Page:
De remediis utriusque fortunae

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A meaningless master’s degree has kept many from becoming true masters. Believing others rather than themselves, and believing to be what they were cried up to be but really were not, they never became what they could have become.

De remediis utriusque fortunae ("Remedies for Fortune Fair and Foul") is a collection of 254 Latin dialogues written by the humanist Francesco Petrarca (1304-1374), commonly known as Petrarch.

Quotes[edit]

as translated by C. Rawski (1967)

  • Ut stomachis sic ingeniis nausea sepius nocuit quam fames.
    • Like our stomachs, our minds are hurt more often by overeating than by hunger.
      • “On the Abundance of Books,” p. 31
  • Itaque sapiens non copiam, sed sufficientiam rerum vult; illa enim sepe pestilens, hec semper est utilis.
    • A wise man does not desire the abundance but rather the sufficiency of things, for former often being harmful, the latter always beneficial.
      • “On the Abundance of Books,” p. 31
  • Do you remember Seneca’s Sabinus boasting about the talents of his slaves? … Both of you boast about that which belongs to someone else: he about his slaves … and you about the knowledge in your books which is not your own.
    • “On the Abundance of Books,” p. 39
  • There are some who seem to know themselves whatever is written in the books they have at home. And when any subject happens to be mentioned, they say this book is in my bookcase, believing this is enough to indicate that it is also in their heart; and with smug superiority, they say no more—a ridiculous kind of people.
    • “On the Abundance of Books,” pp. 39-40
  • A large number of books keep many from learning.
    • “On the Abundance of Books,” p. 42
  • If you want glory from your books, you must … not just have them but know them; not place them in your library but in your memory; and lock them in your mind and not in your bookcase.
    • “On the Abundance of Books,” p. 43
  • Everybody is busy writing books. No age has had such an abundance of writers and commentators and such a want of knowledgeable and articulate men. What happens with these books Cicero describes in the same passage: The result is, he says, that such writers read their own books themselves along with their own circle, and none of them reaches any wider public than that which wishes to have the same privilege of scribbling extended to itself. This was unusual in Cicero’s time, but now it is a common practice. Everybody engages in it, because everybody, of course, wants the same privilege. Thus they encourage and admonish each other, scribbling foolishness, praising it, and grabbing for the praise of others who themselves are falsely praised.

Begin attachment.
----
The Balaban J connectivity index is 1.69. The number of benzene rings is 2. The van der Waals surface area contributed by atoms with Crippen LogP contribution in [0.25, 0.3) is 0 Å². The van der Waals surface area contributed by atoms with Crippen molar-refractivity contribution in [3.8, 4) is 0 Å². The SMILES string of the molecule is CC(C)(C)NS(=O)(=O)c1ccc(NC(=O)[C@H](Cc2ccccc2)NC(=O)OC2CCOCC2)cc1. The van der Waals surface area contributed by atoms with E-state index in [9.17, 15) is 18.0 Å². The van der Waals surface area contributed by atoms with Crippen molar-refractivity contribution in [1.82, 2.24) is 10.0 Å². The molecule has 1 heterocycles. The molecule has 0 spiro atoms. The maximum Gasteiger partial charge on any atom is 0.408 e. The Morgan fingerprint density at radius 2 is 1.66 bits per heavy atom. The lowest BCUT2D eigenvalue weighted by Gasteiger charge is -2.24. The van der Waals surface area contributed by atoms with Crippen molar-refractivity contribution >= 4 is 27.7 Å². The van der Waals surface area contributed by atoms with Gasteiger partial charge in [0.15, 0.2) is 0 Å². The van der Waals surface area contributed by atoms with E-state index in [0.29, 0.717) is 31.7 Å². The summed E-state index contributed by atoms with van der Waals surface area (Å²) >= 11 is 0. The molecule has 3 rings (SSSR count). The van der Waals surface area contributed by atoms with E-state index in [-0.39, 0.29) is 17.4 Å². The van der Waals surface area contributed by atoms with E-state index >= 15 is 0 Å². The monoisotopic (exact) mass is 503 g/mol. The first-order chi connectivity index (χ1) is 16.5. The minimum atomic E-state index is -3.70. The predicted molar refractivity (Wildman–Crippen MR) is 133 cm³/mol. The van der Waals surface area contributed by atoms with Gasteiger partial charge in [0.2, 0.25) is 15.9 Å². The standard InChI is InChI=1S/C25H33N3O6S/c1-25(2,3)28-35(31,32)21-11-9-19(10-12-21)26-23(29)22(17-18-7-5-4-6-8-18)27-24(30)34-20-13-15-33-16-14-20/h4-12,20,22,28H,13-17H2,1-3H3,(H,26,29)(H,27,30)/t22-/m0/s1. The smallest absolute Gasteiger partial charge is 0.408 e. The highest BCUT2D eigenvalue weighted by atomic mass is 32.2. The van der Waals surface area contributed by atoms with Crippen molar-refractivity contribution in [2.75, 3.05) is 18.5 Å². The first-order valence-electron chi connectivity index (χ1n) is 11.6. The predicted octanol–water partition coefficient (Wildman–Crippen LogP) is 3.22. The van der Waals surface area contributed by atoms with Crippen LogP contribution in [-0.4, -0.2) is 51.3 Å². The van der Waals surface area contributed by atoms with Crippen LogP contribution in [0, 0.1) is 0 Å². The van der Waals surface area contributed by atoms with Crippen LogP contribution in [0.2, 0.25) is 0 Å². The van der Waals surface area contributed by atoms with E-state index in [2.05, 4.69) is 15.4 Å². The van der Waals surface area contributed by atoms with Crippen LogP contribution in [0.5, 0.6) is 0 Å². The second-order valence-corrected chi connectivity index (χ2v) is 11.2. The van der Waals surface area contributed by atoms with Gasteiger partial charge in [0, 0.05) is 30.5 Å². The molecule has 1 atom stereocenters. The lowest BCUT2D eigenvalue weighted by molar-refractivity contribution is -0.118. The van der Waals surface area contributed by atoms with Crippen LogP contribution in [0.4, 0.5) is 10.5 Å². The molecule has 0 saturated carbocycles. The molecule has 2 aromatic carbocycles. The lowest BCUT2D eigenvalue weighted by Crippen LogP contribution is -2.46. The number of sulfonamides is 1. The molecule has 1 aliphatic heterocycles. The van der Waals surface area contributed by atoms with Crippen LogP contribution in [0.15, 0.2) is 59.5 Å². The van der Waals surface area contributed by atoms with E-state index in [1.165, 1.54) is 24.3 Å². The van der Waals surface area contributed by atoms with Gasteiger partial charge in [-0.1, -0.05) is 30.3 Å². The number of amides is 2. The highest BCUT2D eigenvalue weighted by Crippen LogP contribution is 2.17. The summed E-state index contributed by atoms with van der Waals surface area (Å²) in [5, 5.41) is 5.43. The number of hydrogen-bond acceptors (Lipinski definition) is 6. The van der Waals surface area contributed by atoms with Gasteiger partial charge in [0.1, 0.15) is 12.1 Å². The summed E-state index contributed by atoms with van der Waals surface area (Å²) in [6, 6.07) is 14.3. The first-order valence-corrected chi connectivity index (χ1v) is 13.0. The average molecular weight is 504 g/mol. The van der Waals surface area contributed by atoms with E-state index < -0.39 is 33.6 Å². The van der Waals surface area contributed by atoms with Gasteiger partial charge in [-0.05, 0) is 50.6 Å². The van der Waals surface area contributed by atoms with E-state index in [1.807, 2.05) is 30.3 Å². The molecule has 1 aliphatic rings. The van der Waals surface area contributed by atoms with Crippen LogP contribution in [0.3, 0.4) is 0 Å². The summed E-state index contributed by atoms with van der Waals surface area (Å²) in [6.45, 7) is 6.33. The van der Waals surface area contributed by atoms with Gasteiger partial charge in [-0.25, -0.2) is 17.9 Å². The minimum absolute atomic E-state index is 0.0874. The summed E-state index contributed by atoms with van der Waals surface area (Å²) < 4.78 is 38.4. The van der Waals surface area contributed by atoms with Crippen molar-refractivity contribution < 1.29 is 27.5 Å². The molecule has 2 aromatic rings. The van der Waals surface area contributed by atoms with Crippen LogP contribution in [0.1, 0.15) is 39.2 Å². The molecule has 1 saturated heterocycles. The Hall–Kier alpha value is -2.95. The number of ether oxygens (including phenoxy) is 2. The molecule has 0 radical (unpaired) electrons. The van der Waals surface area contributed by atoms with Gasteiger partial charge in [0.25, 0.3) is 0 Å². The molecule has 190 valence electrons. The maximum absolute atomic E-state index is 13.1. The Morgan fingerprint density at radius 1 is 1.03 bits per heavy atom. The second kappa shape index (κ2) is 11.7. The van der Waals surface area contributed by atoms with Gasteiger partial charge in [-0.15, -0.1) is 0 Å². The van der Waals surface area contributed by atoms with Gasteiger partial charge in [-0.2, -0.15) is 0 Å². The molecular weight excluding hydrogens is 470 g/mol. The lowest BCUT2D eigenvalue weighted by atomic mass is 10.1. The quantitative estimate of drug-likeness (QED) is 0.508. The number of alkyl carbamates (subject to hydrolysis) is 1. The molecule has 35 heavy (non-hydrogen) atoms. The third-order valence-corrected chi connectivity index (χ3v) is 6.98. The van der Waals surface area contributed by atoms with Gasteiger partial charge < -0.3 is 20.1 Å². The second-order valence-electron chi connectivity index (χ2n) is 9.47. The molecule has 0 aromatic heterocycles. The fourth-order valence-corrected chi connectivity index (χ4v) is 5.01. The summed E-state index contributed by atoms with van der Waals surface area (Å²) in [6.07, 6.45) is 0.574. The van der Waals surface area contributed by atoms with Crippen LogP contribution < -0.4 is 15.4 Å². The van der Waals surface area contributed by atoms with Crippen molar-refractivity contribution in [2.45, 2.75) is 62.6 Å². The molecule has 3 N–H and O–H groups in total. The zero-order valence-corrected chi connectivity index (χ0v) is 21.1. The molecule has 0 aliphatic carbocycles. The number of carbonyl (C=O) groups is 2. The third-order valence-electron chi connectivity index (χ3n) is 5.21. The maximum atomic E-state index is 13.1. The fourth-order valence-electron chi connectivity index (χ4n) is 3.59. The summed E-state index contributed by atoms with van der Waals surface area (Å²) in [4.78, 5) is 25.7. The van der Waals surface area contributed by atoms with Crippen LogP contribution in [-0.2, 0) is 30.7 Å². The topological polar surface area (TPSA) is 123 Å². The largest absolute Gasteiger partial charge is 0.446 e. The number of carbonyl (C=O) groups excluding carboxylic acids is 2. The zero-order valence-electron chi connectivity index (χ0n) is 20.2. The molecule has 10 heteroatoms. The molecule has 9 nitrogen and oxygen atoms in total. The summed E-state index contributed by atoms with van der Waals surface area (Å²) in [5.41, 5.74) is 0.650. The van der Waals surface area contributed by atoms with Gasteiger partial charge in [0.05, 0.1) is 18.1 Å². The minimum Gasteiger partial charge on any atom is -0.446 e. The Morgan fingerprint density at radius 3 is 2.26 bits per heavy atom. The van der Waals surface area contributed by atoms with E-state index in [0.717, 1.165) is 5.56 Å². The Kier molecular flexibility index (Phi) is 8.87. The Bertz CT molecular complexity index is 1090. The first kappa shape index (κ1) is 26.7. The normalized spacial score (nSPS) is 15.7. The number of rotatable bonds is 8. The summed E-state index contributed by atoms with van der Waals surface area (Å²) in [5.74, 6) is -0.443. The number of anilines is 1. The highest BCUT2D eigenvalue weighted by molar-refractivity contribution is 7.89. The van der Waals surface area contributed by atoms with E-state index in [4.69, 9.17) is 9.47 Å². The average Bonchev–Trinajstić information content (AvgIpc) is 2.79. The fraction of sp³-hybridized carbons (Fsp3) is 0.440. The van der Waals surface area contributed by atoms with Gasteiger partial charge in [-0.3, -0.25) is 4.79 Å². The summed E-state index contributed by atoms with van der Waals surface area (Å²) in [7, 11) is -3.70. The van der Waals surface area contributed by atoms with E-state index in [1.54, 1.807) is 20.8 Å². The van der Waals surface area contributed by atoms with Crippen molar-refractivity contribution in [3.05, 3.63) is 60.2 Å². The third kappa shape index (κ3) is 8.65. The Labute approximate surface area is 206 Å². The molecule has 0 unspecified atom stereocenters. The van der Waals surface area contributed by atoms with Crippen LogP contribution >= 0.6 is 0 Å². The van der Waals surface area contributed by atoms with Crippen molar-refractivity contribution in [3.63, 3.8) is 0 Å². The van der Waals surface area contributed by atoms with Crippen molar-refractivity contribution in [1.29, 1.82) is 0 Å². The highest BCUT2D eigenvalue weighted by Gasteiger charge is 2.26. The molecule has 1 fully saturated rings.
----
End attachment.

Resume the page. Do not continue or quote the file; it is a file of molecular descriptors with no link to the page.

• “On the Fame of Writers,” p. 49
  • Multis ne magistri veri essent magisterii falsum nomen obstitit: dum de se plus omnibus quam sibi dumque quod dicebantur, sed non erant, esse crediderunt, quod esse poterant non fuerunt.
    • A meaningless master’s degree has kept many from becoming true masters. Believing others rather than themselves, and believing to be what they were cried up to be but really were not, they never became what they could have become.
      • “On the Master’s Degree,” p. 59
  • There are some so given to deceit that, through long habit of deceiving others, at last they begin to deceive themselves. Of what they persuaded others for so long, they now persuade themselves and hold to be true what they know to be false.
    • “On the Master’s Degree,” pp. 60-61
  • Virtus uno seu potius nullo titulo contenta sibi est titulus.
    • Virtue is content with one title, or rather with none at all. It itself is a true title.
      • “On the Various Academic Titles,” p. 65
  • Philosophia non sapientiam, sed amorem sapientie pollicetur.
    • Philosophy offers not wisdom but the love of wisdom.
      • “On the Various Academic Titles,” p. 65
  • Modo verus amor sit et vera quam ames sapientia, philosophus verus eris.
    • As long as your love is true and the wisdom true which you love, you shall be a true philosopher.
      • “On the Various Academic Titles,” p. 65
  • When it comes to confessing, professing is safer indeed. The latter induces humility and penitence—the former, levity and ignorance.
    • “On the Various Academic Titles,” p. 67
  • To seek the truth … and to express something so that it delights the ear is a great thing, hard, troublesome, and, hence, most rare. True poets certainly devote themselves to both these duties. Poets of the more common sort neglect the first and are content with the sonorous phrase.
    • “On the Various Academic Titles,” p. 67
  • There are a precious few whose studies are sound and honest and whose goal is truth and virtue. This is the knowledge of things and the improvement of moral conduct. … As for the others, of whom there is an enormous mass, some seek glory, an insipid, yet gleaming prize. But the majority aims only at the gleam of money, which is not only a rather poor reward, but dirty, and neither equal to the trouble involved, nor worthy of efforts of the mind.
    • “On the Various Academic Titles,” pp. 72-73
  • To those who are given to virtue, the boast of titles is wholly alien and distasteful.
    • “On the Various Academic Titles,” p. 73

External links[edit]